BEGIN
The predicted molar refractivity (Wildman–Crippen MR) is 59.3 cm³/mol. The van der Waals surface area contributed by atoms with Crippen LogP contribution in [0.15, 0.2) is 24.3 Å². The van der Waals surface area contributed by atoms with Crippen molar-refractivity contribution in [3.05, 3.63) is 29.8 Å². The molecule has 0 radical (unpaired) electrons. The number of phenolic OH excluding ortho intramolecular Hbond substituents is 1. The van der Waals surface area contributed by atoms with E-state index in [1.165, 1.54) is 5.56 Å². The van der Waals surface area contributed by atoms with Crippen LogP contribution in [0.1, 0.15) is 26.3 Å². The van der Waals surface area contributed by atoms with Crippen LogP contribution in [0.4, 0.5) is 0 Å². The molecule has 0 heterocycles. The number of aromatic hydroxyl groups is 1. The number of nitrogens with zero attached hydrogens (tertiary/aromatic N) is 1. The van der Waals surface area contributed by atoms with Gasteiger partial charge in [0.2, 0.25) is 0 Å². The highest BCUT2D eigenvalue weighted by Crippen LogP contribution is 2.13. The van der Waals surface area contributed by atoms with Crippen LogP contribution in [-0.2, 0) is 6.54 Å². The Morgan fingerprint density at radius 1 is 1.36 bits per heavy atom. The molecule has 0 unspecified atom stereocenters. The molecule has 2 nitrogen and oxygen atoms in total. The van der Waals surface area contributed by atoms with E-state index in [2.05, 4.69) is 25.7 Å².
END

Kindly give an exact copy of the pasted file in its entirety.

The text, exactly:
The predicted molar refractivity (Wildman–Crippen MR) is 59.3 cm³/mol. The van der Waals surface area contributed by atoms with Crippen LogP contribution in [0.15, 0.2) is 24.3 Å². The van der Waals surface area contributed by atoms with Crippen molar-refractivity contribution in [3.05, 3.63) is 29.8 Å². The molecule has 0 radical (unpaired) electrons. The number of phenolic OH excluding ortho intramolecular Hbond substituents is 1. The van der Waals surface area contributed by atoms with E-state index in [1.165, 1.54) is 5.56 Å². The van der Waals surface area contributed by atoms with Crippen LogP contribution in [0.1, 0.15) is 26.3 Å². The van der Waals surface area contributed by atoms with Crippen LogP contribution in [0.4, 0.5) is 0 Å². The molecule has 0 heterocycles. The number of aromatic hydroxyl groups is 1. The number of nitrogens with zero attached hydrogens (tertiary/aromatic N) is 1. The van der Waals surface area contributed by atoms with Gasteiger partial charge in [0.2, 0.25) is 0 Å². The highest BCUT2D eigenvalue weighted by Crippen LogP contribution is 2.13. The van der Waals surface area contributed by atoms with Crippen LogP contribution in [-0.2, 0) is 6.54 Å². The Morgan fingerprint density at radius 1 is 1.36 bits per heavy atom. The molecule has 0 unspecified atom stereocenters. The molecule has 2 nitrogen and oxygen atoms in total. The van der Waals surface area contributed by atoms with E-state index in [2.05, 4.69) is 25.7 Å².